The Blame and Shame Game

Sometimes when we are going through the stages of change, our negative emotions can get the best of us. Two of the big emotions we often feel are blame and shame.

When an unexpected change is thrust upon us, it is natural to want someone to blame.  Sure, there is usually a person who delivers the “change” message, yet sometimes that person is nothing more than the messenger. Holding onto the belief that someone is to blame may make you feel better, although it will take you longer to move through the change process.

Another emotion people often feel when faced with a change is shame. Maybe you didn’t get the promotion, maybe the business didn’t succeed, or maybe that person wasn’t right for you after all.

Shame is a debilitating emotion. It serves no purpose whatsoever and needs to immediately be squelched. Remind yourself that you did the best you could under the circumstances. Learn from the experience. Simply refuse to feel shame. Replace the chatter in your head with positive language.

Your negative emotions do not have to get the best of you. Instead of feeling blame or shame, ask yourself what you have learned, and what will you do differently the next time.

Navigating the ‘Transition’ Phase of Change

There are three phases of change – letting go, transition, and starting anew.

The transition phase is the hardest because it is that ‘in between’ place where you have left behind the old and are uncertain about what the new will be.  This is where you may feel vulnerable, anxious and in a state of flux.

Here are a few tips to help you find comfort and some semblance of control the next time you are in the transition phase of change:

  1. Do something that makes you feel in control. Choose a project that you can accomplish. Stick to it until you finish.
  2. Choose on one or two areas of your life that you can focus on to impact your future success.
  3. Think bigger and see yourself successful.  Use your visualization skills to see your best outcome.
  4. Accept that this is an awkward stage. Give yourself grace and ask for patience from others in your life.

The transition phase of change can be difficult to navigate. Applying these few simple tips will  help you to feel less vulnerable and uncertain, and more empowered and in control.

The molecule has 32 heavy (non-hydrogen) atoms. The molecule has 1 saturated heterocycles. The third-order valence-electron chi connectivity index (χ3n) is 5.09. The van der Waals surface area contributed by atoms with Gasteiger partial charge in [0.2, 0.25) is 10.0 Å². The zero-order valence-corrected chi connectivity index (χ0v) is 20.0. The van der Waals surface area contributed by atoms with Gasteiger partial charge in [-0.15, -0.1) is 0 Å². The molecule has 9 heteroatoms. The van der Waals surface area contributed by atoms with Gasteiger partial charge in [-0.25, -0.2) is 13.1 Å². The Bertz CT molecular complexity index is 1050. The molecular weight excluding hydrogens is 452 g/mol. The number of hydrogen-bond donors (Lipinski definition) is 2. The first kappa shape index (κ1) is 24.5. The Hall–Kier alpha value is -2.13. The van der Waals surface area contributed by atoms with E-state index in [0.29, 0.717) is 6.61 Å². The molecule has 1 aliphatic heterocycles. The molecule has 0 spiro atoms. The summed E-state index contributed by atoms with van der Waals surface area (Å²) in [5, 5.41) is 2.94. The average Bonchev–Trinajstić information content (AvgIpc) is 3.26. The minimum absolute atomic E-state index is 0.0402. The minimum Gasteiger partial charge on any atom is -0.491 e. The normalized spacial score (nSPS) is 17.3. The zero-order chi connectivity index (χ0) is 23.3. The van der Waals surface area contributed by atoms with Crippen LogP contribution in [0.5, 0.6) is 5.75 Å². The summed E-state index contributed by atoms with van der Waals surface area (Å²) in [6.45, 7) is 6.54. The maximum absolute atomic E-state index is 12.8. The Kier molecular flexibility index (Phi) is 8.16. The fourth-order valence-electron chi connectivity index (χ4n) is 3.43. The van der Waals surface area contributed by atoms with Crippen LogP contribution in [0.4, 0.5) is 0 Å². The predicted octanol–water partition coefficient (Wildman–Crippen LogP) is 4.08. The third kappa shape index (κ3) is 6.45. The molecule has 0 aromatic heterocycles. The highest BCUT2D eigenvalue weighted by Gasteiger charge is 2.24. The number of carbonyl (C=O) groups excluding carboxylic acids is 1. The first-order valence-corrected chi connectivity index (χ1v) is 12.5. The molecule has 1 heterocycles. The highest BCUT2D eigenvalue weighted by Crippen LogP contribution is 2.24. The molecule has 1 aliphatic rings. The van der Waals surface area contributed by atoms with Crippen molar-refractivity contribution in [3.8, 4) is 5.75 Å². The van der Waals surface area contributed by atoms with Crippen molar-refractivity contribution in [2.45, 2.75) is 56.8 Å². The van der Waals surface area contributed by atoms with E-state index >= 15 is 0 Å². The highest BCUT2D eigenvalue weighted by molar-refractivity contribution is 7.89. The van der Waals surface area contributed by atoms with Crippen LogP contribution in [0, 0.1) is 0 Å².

Grief is Good

With change comes loss, even if the change is good.  And loss must be grieved so you can leave the ‘old’ behind and move into the ‘new’ in a healthy way.

 Most grief professionals agree that the grieving process consists of five stages that must be addressed in order to move on. The five stages are:

  • Denial – Not accepting that it’s really happening.
  • Bargaining – Believing that with negotiation or adjustment it can go back to the way it used to be.
  • Anger – Feeling that the situation is  “unfair”
  • Sadness – Feeling lost, alone, or vulnerable.
  • Acceptance – Realizing that things will not go back to the way they were, and it is time to move on.

When grieving a loss, you may move from one stage to the next and then back again.  This is a normal part of the process. So when experiencing a change, do not resist the grieving process. Although at first it may not feel like grief is good, it does help you to close one chapter of your life so you can move on to the next.

It’s Our Annual Mid-Year Goal Check-Up

Woohoo – it’s one of my favorite newsletters of the year. Our annual mid-year goal check-up.

Every July we send this activity out. It’s a worksheet that takes you through the process of evaluating your progress on your yearly goals.

We have it here for you as a pdf that you can print out. Do this right now – quickly before you forget, and schedule some time (around 30 minutes) to complete this.

It’s a sad fact that most of us spend more time planning a vacation than we do thinking about what truly matters – our goals, dreams, and ambitions. Step away from the crowd and make your life a priority.

As a bonus, I will provide free email support to coach you through your goals and further refine them when you complete the sheet and send it back to me.


Our Natural Resistance to Change

It’s a simple fact that we want the things in our lives to remain familiar and stable. We strive to create routine in our lives, and make our world as predictable as possible. Routine and predictability make us feel safe, secure and in control.

Because of our desire for predictability, we can often be resistant to change. The status quo feels more comfortable and we are reluctant to stretch ourselves, do new things and take risks.

Oddly, even though we are so adverse to change, we are constantly in a state of change. Our bodies are changing, technology forces us to change, the people around us are changing, and our life circumstances are constantly changing.

Even the most courageous can feel some hesitancy at embracing a new identity or accepting a new challenge in our lives, especially if we are uncertain of how well we will survive or successfully navigate the change.

After all, no one wants to fail.

Next time you are faced with change, notice and acknowledge your resistance, and accept that it is a normal reaction – and that will help you to better manage it.

To your success and happiness
Corinne McElroy